- No. 2 U.S. carrier is testing eight uses for unmanned craft
- Intel signed on to help monitor network connections in flight
AT&T Inc. is so eager to get customers to use drones -- connected to its wireless network, of course -- that the telecommunications carrier is testing out the unmanned aircraft for its own operations.
AT&T is working on eight cases for drone use inside the company, including sending the devices to do spot checks of cellular towers, inspect construction sites, or help handle initial assessments of technical troubles in the field, Chief Strategy Officer John Donovansaid.
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“We’d rather send a drone out that has an antenna that collects signals to troubleshoot before we dispatch a person,” Donovan said in an interview Monday at Mobile World Congress, a wireless industry gathering in Barcelona. “Once we do, we will learn a lot about it and help our enterprise customers learn what are the business cases for drones.”
Drones are gaining popularity as costs fall and the devices become more versatile, fueling a market that will reach $16 billion worldwide by 2021, according to WinterGreen Research. Consumers have flocked to them, and business applications are taking off. For example, Yamaha Corp. is testing drones for crop dusting in California’s Napa wine region, and Delhi-based photography company Think Tonk is charging $592 for wedding videos shot from a drone.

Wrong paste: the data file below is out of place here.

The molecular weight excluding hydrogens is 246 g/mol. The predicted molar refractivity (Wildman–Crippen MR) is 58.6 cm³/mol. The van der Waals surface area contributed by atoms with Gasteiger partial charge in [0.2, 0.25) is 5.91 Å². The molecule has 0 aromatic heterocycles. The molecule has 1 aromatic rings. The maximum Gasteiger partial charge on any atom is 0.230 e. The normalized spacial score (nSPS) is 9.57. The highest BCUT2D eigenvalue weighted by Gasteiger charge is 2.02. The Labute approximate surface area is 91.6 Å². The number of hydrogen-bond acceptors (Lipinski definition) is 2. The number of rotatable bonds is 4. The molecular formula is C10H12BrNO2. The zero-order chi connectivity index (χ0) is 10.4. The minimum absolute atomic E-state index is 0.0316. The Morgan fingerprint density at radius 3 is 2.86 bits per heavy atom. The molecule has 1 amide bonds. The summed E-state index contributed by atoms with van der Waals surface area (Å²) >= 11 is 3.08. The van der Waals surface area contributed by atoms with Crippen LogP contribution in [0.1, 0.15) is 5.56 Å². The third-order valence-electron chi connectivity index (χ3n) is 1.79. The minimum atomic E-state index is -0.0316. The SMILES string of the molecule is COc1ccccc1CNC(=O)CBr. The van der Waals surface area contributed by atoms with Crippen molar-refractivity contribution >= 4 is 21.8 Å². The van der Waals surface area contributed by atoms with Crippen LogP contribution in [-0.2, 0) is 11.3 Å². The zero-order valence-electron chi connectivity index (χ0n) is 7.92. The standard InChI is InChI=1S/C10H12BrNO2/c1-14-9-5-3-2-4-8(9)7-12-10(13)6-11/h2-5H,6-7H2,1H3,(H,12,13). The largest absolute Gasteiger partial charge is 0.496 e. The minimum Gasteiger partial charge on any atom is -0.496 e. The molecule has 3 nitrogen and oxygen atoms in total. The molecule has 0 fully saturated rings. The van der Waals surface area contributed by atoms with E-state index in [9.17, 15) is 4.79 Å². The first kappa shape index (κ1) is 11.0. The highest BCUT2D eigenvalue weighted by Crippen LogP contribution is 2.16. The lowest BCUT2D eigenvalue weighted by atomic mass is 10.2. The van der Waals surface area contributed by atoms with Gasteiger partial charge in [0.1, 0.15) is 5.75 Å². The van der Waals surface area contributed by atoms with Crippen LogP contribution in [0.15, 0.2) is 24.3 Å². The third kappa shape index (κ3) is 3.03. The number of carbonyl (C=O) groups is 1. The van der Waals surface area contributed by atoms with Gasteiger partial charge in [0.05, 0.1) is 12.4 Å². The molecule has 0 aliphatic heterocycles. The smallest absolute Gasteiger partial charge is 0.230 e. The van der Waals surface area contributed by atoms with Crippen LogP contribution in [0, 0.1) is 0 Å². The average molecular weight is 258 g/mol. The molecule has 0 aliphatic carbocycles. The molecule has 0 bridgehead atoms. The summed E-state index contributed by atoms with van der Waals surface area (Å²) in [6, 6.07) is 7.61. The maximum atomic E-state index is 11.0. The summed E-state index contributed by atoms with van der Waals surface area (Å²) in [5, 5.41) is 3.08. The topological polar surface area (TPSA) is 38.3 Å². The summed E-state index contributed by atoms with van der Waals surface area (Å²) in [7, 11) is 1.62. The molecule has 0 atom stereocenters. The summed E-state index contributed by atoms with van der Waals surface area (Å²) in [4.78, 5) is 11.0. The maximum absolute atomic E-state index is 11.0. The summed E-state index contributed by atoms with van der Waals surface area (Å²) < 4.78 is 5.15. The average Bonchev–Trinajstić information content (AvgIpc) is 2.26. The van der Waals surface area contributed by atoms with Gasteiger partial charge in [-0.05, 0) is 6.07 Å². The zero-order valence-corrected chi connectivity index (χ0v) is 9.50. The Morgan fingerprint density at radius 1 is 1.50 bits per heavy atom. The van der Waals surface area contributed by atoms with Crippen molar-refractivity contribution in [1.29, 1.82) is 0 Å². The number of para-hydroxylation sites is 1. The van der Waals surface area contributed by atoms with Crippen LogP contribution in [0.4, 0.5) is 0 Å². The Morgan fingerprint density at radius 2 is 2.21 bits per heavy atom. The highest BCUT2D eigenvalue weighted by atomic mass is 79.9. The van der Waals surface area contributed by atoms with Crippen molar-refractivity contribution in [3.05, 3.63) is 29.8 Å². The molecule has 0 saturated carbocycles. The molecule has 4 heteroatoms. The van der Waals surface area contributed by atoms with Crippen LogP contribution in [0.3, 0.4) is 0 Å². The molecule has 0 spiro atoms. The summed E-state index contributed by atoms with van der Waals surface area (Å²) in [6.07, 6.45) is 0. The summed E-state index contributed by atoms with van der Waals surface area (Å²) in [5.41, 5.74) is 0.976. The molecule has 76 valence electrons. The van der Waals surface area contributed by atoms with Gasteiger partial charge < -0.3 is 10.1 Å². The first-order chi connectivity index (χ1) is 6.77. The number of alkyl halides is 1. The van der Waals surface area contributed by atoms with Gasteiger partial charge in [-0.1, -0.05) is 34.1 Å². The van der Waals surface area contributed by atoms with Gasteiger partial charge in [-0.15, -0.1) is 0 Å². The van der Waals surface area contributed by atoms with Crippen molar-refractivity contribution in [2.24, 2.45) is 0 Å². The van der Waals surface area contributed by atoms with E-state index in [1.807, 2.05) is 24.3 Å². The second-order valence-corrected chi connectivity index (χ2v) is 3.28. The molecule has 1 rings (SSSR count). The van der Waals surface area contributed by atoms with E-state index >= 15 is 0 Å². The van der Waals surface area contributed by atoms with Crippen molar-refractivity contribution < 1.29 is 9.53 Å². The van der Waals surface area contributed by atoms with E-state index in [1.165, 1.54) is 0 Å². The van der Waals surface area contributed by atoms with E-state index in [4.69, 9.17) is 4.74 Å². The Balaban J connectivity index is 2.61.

AT&T, the second-largest U.S. wireless network operator, wants in on the aerial action and has enlisted Intel Corp. to help test how drones work when connected to a network. Many drones today are controlled over shorter-range radio signals, meaning they can’t be controlled far away or when there’s interference, such as a tall building.
In a demonstration at the trade show, outside AT&T’s stand in the courtyard where conference-goers usually feast on Iberian ham sandwiches and tapas, Intel and AT&T were showing off a black Yuneec Typhoon H drone for several onlookers who took out their cellphones to snap pictures and shoot video. The drone, equipped with an Intel modem and an AT&T SIM card, streamed live video to monitors in the courtyard via an AT&T LTE network.
“So far you had to maintain line-of-sight operating these drones,” said Trent Nate, who moderated the drone demo for Intel. “This blows the doors off that whole limitation.”